Change

Ryan likes to attend his small local church with his family because he knows everyone well; members call the family to be sure everything is okay if they miss a week.  However, he gets frustrated sometimes because there are very few people his age in attendance, and he feels as if the sermon is geared towards people his parents’ age.

Johanna likes to attend the large contemporary church a few towns over.  While her dad thinks the music is too “loud” for his taste, he drives her there each week because he loves to watch her connect with Jesus as she sings and praises during song service.  Sometimes, Johanna feels bad because she knows her dad doesn’t enjoy the service like she does.

Jose likes to attend a Hispanic church about an hour from his house.  Even though the drive is long on Sabbath mornings, he loves worshipping in an environment where his whole family can understand and engage.

Churches come in all shapes and sizes.  Big churches, little churches, churches conducted in different languages, liberal churches, conservative churches.  Members who attend these churches are drawn in because that particular church meets their specific needs.

However, even within their comfort zone, are there are things that members would change?  What of our young people?  Are there things they would like to change about their churches?

In a recent study (2014) conducted by the Institute for Church Ministry, Adventist young people were asked to respond to the statement, “I would like to make changes in the way we worship in my church.”  Forty-one percent of respondents indicated that this “always true” or “often true” for them, personally.  Another 30% indicated that this was “sometimes true,” while the remaining 29% indicated hat this was “rarely true” or “never true.”

It is not surprising to discover that often, young people prefer change to sameness. With 71% of the youth desiring at least some change, it is important to consider what type and extent of change young people may be craving.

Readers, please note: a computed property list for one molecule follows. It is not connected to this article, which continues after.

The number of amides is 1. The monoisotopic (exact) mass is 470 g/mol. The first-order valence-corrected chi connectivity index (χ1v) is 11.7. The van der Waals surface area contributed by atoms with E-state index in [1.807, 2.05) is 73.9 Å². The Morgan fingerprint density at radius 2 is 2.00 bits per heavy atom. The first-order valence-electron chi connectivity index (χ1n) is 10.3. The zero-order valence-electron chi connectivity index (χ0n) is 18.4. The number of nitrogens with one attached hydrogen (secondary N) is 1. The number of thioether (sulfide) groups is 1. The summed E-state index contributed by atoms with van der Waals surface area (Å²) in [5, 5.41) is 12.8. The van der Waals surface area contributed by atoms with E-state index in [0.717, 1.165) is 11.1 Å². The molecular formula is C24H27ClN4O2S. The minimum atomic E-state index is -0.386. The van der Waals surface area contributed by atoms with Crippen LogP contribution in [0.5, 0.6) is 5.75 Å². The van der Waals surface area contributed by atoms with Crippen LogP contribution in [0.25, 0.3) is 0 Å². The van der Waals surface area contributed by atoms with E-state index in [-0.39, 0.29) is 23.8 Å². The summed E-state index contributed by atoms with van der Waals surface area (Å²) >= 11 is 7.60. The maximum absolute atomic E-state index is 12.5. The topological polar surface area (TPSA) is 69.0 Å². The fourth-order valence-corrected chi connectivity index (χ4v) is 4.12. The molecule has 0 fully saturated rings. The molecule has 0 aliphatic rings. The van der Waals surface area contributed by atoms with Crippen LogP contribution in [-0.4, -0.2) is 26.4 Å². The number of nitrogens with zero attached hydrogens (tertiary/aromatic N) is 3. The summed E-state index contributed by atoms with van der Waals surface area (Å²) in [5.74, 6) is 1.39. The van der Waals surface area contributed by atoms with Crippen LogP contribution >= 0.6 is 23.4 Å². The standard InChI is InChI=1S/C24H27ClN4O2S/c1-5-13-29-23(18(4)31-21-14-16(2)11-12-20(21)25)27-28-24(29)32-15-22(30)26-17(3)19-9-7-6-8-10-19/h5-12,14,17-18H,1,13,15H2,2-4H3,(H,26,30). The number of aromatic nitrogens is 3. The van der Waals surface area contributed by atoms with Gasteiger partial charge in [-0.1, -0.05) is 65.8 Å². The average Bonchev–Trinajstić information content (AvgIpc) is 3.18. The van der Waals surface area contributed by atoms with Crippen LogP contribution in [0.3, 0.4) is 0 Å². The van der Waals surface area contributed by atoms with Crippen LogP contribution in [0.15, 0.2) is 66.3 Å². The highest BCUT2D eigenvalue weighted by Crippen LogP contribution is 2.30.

Here are some ideas that may have you connect with your youth and find out what it is they really want out of their church experience:

  • Hold a “town hall” meeting on a weeknight for the young people of your church.  Open up the floor for suggestions on how the current youth programming can be adapted to more adequately and meaningfully meet their needs.
  • Administer a questionnaire or conduct a survey of your young people.  Ask questions like:
    • The thing I need most from church is…
    • The church can help me achieve this by…
    • The thing I like most about church is…
    • The thing I like least about church is…
    • My parents help me grow in Jesus by…
    • My church helps me grow in Jesus by…
    • The church could better help me grow by…
  • Once a quarter, invite your youth to be in charge of the church service.  Allow them to select the music, the passage to be preached upon, or even do the preaching themselves!  It may feel scary to “hand over the reins” in this way, but you may be surprised at the way in which your congregation is blessed by a change in pace.

As we have discussed many times before, young people are leaving Christian churches at an alarming rate.  While we cannot put allthe focus of our church on the youth – after all, there are other members, too – we must do everything we can to raise up our young people with a passion for Jesus and His Church.  They are the Church of tomorrow!